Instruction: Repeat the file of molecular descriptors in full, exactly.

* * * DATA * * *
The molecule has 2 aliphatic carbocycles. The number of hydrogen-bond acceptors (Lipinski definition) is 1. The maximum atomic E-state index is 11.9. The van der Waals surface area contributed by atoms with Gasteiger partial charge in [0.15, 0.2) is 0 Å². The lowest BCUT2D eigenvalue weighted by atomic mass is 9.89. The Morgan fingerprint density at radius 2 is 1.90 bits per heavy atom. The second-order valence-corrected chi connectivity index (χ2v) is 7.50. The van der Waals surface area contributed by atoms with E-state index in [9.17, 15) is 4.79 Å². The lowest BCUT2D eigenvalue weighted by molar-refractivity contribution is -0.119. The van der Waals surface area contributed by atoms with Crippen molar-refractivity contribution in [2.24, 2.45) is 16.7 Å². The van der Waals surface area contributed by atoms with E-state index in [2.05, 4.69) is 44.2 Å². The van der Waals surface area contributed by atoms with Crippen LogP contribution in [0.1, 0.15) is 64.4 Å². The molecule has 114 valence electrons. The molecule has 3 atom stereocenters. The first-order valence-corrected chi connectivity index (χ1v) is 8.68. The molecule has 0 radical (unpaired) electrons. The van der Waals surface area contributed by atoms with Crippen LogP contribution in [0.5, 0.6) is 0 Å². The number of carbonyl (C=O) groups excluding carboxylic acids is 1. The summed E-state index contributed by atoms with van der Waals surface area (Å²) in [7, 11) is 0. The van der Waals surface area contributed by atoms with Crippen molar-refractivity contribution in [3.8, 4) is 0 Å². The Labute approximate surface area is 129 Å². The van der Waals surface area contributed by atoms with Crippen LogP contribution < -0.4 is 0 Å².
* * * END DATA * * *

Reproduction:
The molecule has 2 aliphatic carbocycles. The number of hydrogen-bond acceptors (Lipinski definition) is 1. The maximum atomic E-state index is 11.9. The van der Waals surface area contributed by atoms with Gasteiger partial charge in [0.15, 0.2) is 0 Å². The lowest BCUT2D eigenvalue weighted by atomic mass is 9.89. The Morgan fingerprint density at radius 2 is 1.90 bits per heavy atom. The second-order valence-corrected chi connectivity index (χ2v) is 7.50. The van der Waals surface area contributed by atoms with E-state index in [9.17, 15) is 4.79 Å². The lowest BCUT2D eigenvalue weighted by molar-refractivity contribution is -0.119. The van der Waals surface area contributed by atoms with Crippen molar-refractivity contribution in [2.24, 2.45) is 16.7 Å². The van der Waals surface area contributed by atoms with E-state index in [2.05, 4.69) is 44.2 Å². The van der Waals surface area contributed by atoms with Crippen LogP contribution in [0.1, 0.15) is 64.4 Å². The molecule has 114 valence electrons. The molecule has 3 atom stereocenters. The first-order valence-corrected chi connectivity index (χ1v) is 8.68. The molecule has 0 radical (unpaired) electrons. The van der Waals surface area contributed by atoms with Crippen LogP contribution in [0.5, 0.6) is 0 Å². The number of carbonyl (C=O) groups excluding carboxylic acids is 1. The summed E-state index contributed by atoms with van der Waals surface area (Å²) in [7, 11) is 0. The van der Waals surface area contributed by atoms with Crippen molar-refractivity contribution in [3.8, 4) is 0 Å². The Labute approximate surface area is 129 Å². The van der Waals surface area contributed by atoms with Crippen LogP contribution < -0.4 is 0 Å².